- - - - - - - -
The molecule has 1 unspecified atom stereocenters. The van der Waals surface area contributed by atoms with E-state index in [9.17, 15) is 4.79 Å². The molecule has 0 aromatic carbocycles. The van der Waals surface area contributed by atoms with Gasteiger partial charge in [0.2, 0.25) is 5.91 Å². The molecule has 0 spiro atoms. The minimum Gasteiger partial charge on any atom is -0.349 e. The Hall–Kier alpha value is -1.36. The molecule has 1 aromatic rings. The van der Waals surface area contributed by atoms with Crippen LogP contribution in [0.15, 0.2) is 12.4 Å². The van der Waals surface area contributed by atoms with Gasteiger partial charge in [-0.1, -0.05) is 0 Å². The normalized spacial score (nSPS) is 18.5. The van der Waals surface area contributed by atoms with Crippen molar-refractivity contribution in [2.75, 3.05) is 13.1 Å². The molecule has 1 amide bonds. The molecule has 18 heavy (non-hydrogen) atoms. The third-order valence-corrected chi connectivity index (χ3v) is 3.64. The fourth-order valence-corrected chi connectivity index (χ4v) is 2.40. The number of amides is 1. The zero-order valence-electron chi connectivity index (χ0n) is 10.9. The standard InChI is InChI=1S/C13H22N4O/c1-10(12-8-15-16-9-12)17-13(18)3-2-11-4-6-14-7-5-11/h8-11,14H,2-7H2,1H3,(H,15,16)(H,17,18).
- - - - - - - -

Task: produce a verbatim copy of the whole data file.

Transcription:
The molecule has 1 unspecified atom stereocenters. The van der Waals surface area contributed by atoms with E-state index in [9.17, 15) is 4.79 Å². The molecule has 0 aromatic carbocycles. The van der Waals surface area contributed by atoms with Gasteiger partial charge in [0.2, 0.25) is 5.91 Å². The molecule has 0 spiro atoms. The minimum Gasteiger partial charge on any atom is -0.349 e. The Hall–Kier alpha value is -1.36. The molecule has 1 aromatic rings. The van der Waals surface area contributed by atoms with Crippen LogP contribution in [0.15, 0.2) is 12.4 Å². The van der Waals surface area contributed by atoms with Gasteiger partial charge in [-0.1, -0.05) is 0 Å². The normalized spacial score (nSPS) is 18.5. The van der Waals surface area contributed by atoms with Crippen molar-refractivity contribution in [2.75, 3.05) is 13.1 Å². The molecule has 1 amide bonds. The molecule has 18 heavy (non-hydrogen) atoms. The third-order valence-corrected chi connectivity index (χ3v) is 3.64. The fourth-order valence-corrected chi connectivity index (χ4v) is 2.40. The number of amides is 1. The zero-order valence-electron chi connectivity index (χ0n) is 10.9. The standard InChI is InChI=1S/C13H22N4O/c1-10(12-8-15-16-9-12)17-13(18)3-2-11-4-6-14-7-5-11/h8-11,14H,2-7H2,1H3,(H,15,16)(H,17,18).